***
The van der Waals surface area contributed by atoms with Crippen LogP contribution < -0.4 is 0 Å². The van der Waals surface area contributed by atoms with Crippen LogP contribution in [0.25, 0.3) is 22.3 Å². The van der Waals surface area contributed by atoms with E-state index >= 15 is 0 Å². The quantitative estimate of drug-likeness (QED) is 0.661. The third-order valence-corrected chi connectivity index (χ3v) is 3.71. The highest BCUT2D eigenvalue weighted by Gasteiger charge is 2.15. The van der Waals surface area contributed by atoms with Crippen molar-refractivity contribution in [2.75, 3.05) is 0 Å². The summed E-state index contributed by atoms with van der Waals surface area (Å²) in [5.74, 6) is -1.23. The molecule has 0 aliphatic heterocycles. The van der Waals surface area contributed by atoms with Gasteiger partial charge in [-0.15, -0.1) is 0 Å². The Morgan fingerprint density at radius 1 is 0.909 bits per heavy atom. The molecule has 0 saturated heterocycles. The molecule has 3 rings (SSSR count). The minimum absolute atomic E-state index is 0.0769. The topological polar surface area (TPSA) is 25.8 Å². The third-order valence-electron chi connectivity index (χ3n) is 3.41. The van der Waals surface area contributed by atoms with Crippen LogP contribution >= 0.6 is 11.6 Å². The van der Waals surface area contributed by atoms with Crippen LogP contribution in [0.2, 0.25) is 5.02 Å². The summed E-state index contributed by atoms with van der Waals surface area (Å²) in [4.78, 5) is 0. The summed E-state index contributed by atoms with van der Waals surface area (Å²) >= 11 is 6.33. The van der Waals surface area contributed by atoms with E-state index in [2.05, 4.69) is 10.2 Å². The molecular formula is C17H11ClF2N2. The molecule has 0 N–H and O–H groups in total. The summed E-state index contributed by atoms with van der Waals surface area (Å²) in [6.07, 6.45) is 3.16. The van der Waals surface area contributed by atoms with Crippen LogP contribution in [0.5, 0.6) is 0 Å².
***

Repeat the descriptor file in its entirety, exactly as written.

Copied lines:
The van der Waals surface area contributed by atoms with Crippen LogP contribution < -0.4 is 0 Å². The van der Waals surface area contributed by atoms with Crippen LogP contribution in [0.25, 0.3) is 22.3 Å². The van der Waals surface area contributed by atoms with E-state index >= 15 is 0 Å². The quantitative estimate of drug-likeness (QED) is 0.661. The third-order valence-corrected chi connectivity index (χ3v) is 3.71. The highest BCUT2D eigenvalue weighted by Gasteiger charge is 2.15. The van der Waals surface area contributed by atoms with Crippen molar-refractivity contribution in [2.75, 3.05) is 0 Å². The summed E-state index contributed by atoms with van der Waals surface area (Å²) in [5.74, 6) is -1.23. The molecule has 0 aliphatic heterocycles. The van der Waals surface area contributed by atoms with Gasteiger partial charge in [-0.15, -0.1) is 0 Å². The Morgan fingerprint density at radius 1 is 0.909 bits per heavy atom. The molecule has 0 saturated heterocycles. The molecule has 3 rings (SSSR count). The minimum absolute atomic E-state index is 0.0769. The topological polar surface area (TPSA) is 25.8 Å². The third-order valence-electron chi connectivity index (χ3n) is 3.41. The van der Waals surface area contributed by atoms with Crippen LogP contribution >= 0.6 is 11.6 Å². The van der Waals surface area contributed by atoms with Crippen LogP contribution in [0.2, 0.25) is 5.02 Å². The summed E-state index contributed by atoms with van der Waals surface area (Å²) in [4.78, 5) is 0. The summed E-state index contributed by atoms with van der Waals surface area (Å²) >= 11 is 6.33. The van der Waals surface area contributed by atoms with E-state index in [2.05, 4.69) is 10.2 Å². The molecular formula is C17H11ClF2N2. The molecule has 0 N–H and O–H groups in total. The summed E-state index contributed by atoms with van der Waals surface area (Å²) in [6.07, 6.45) is 3.16. The van der Waals surface area contributed by atoms with Crippen LogP contribution in [0.5, 0.6) is 0 Å².